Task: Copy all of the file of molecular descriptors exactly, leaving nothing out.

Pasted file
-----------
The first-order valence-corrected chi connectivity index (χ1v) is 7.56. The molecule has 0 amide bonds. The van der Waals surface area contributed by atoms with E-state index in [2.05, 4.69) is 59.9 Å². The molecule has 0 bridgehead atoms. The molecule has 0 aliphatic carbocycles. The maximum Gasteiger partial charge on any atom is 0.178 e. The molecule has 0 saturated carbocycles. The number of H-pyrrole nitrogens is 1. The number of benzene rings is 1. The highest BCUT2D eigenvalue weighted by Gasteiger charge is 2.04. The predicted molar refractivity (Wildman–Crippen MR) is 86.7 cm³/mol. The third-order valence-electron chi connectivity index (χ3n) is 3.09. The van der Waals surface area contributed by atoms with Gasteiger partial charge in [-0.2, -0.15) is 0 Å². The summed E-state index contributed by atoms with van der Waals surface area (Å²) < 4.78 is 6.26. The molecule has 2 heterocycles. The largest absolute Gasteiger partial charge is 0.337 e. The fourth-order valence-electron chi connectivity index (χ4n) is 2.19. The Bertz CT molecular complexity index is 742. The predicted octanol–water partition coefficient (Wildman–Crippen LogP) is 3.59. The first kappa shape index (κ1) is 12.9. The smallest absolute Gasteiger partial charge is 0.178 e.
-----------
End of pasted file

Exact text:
The first-order valence-corrected chi connectivity index (χ1v) is 7.56. The molecule has 0 amide bonds. The van der Waals surface area contributed by atoms with E-state index in [2.05, 4.69) is 59.9 Å². The molecule has 0 bridgehead atoms. The molecule has 0 aliphatic carbocycles. The maximum Gasteiger partial charge on any atom is 0.178 e. The molecule has 0 saturated carbocycles. The number of H-pyrrole nitrogens is 1. The number of benzene rings is 1. The highest BCUT2D eigenvalue weighted by Gasteiger charge is 2.04. The predicted molar refractivity (Wildman–Crippen MR) is 86.7 cm³/mol. The third-order valence-electron chi connectivity index (χ3n) is 3.09. The van der Waals surface area contributed by atoms with Gasteiger partial charge in [-0.2, -0.15) is 0 Å². The summed E-state index contributed by atoms with van der Waals surface area (Å²) < 4.78 is 6.26. The molecule has 2 heterocycles. The largest absolute Gasteiger partial charge is 0.337 e. The fourth-order valence-electron chi connectivity index (χ4n) is 2.19. The Bertz CT molecular complexity index is 742. The predicted octanol–water partition coefficient (Wildman–Crippen LogP) is 3.59. The first kappa shape index (κ1) is 12.9. The smallest absolute Gasteiger partial charge is 0.178 e.